Before he could answer, Sergi came up behind her, and she turned around. His expression was cold, though his nager was controlled. Vi was staring at her father, not used to seeing him look upset. "What happened?" Risa asked in Simelan, not to be rude but expecting a technical answer.

Sergi replied in English, "Klyd said you require me more, and I was hampering him. I should have told you that would happen, but I was hoping--"

He is hurt! "Was he rude?"

"No tactful. He asked me to find Hugh for him."

To Emstead she explained, "A channel gets used to working with certain Gens. In a critical case, it can make a difference." But to Sergi, she suggested, "Send Dinny to find Hugh. You and I must have a talk with the Colonel."

Sending Vi back to her task while Sergi dispatched the young Companion, Risa decided to invite their Nivet Territory visitors to the conference so they could see how cooperation with the Wild Gens beat fortification against them.

She sent Emstead and his remaining lieutenant to her office under the care of some Keon Companions who'd just come off duty, then took Sergi's arm around her shoulders and walked close to him, telling herself, Pull yourself together. There's an opportunity here--somewhere!

"Risa," said Sergi thoughtfully as the parlor tent came into view again, "Do you suppose, before they leave, you might arrange for me to work more closely with Klyd? Maybe after he's had his transfer? I know I could do it--when he's in condition to have some patience."

Feeling his tremor of eagerness, she wondered why she'd worried about a channel hurting her Companion's feelings. Klyd was the most intriguing challenge Sergi had met in a decade, and what he learned from Klyd, Sergi would teach her. "I'll do my best. But be prepared. I think you'll find he's the semi-hysterical type who overreacts to everything."

He looked down at her. "You think so? I've heard things like that said of Farrises. They're a different mutation from the ordinary channel, you know. That sensitivity is genetic."

"So you've--hey, isn't that Dinny coming?"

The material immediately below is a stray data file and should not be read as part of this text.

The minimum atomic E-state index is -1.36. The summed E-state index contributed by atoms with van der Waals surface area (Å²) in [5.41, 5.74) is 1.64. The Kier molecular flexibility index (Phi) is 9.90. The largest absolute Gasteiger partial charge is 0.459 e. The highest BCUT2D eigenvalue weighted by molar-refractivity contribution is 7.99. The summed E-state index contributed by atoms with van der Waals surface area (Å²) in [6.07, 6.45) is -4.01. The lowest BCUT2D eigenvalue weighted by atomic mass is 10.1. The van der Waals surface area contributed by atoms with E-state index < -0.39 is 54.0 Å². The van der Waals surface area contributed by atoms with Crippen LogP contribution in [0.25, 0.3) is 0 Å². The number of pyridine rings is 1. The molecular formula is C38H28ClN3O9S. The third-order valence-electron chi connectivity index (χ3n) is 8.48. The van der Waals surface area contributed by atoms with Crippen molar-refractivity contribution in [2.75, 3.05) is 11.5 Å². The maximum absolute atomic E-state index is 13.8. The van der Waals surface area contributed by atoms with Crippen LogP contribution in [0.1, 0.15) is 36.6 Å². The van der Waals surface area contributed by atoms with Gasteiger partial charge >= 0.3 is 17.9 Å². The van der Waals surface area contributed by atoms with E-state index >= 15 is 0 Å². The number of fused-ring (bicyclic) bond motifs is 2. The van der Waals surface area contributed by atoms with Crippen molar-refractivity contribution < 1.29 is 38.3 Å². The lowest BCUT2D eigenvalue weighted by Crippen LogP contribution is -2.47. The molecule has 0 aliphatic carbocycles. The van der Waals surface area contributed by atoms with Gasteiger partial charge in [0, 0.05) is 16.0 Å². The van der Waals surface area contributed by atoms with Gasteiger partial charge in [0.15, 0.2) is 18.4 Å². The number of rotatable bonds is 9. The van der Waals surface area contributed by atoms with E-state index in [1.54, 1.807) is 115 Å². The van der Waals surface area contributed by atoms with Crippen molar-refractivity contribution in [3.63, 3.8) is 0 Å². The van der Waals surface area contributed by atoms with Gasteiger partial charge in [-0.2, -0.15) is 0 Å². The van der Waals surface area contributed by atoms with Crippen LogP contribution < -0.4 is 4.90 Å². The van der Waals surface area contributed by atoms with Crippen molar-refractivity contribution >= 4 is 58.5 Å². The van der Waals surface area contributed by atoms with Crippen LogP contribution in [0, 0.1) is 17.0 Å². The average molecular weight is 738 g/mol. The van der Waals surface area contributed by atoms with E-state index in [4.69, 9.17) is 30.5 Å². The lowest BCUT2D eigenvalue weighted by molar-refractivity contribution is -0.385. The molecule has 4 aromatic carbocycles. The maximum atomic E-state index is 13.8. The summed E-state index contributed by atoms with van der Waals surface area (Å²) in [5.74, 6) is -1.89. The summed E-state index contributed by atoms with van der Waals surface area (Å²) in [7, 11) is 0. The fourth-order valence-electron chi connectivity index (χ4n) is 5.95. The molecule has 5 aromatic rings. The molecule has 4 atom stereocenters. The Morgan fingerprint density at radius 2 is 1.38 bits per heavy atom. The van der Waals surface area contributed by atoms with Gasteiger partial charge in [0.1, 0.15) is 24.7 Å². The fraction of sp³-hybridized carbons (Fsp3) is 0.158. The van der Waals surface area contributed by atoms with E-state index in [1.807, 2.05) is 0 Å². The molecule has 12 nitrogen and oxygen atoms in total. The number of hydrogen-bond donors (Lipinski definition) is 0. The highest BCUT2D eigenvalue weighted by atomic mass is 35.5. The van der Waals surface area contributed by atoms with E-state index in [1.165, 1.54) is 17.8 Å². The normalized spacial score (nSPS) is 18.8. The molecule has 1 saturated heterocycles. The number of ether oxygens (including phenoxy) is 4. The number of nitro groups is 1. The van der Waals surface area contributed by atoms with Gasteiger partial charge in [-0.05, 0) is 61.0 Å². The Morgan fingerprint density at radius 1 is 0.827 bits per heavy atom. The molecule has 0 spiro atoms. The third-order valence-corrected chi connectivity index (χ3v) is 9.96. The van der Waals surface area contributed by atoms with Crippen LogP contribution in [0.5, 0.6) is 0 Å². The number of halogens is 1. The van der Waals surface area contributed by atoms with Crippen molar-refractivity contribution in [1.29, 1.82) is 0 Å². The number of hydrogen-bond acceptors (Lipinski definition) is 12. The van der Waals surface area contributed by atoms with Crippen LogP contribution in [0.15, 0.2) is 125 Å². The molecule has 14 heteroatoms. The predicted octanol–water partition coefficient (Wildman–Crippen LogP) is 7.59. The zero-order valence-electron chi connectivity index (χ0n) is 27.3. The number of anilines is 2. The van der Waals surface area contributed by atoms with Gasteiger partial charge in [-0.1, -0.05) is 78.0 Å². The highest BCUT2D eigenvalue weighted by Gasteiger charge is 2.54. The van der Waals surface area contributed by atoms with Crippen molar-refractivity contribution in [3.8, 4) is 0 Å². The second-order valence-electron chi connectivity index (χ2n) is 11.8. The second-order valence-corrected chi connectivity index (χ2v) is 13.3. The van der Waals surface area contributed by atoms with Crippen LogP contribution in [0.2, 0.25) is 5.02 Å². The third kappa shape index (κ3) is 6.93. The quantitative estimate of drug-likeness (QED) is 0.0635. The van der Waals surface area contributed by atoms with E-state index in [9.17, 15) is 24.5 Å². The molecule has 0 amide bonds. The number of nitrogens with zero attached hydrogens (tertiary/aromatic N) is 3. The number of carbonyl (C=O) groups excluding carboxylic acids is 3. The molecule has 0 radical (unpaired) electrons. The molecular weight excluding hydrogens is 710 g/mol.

"If you say so," replied Sergi.

The light was failing, and Risa realized she'd identified the boy by his nager. "News of Hugh? I hope nothing's wrong Klyd really needs that transfer tonight."

From the way Sergi clamped down on his field, Risa intuited he'd be delighted to give Klyd transfer. Shen, I could really get to hate Farrises! But she couldn't blame a Companion for being attracted, and she didn't dare allow personal feelings to interfere with her judgment of the Nivet representatives.

Dinny, intent on his mission, arrived at the tent a few seconds before Risa. She followed him through the insulating tent flap and stopped in her tracks.

The depressed skull fracture patient was dead, a blanket over his face as if to hide the nakedness of death.

Klyd bent over a stretcher still held by two of Emstead's men, carrying one of the more accomplished Companions in Carre. The ambient nager was ashen with the fading field perturbations of the Companion. As Sergi entered behind her Risa zlinned the Companion, badly nerve-burned by an attacking Sime and thus deep into transfer shock.

Klyd didn't spare a glance for Risa as he muttered at the stretcher bearers, "You shouldn't have brought him here, but put him down. I'll do what I can."

One Gen stretcher bearer grumbled, "Found him in a pile of bodies. Wouldn't turn anyone over to those--"

"Shut up, Norris," snapped the other. "I seen this guy do miracles." And he lowered the stretcher.

Risa, edging forward to get a better reading, kept her field level, masking Sergi to give Klyd a working space. She inserted herself into the nageric pattern, facing Klyd over the supine Companion. There was only one way a Companion of this caliber could have been burned like this--gang attack by Raiders. Maybe they panicked at being put in a Pen? That could have been bad psychology. But where else in town was strong enough?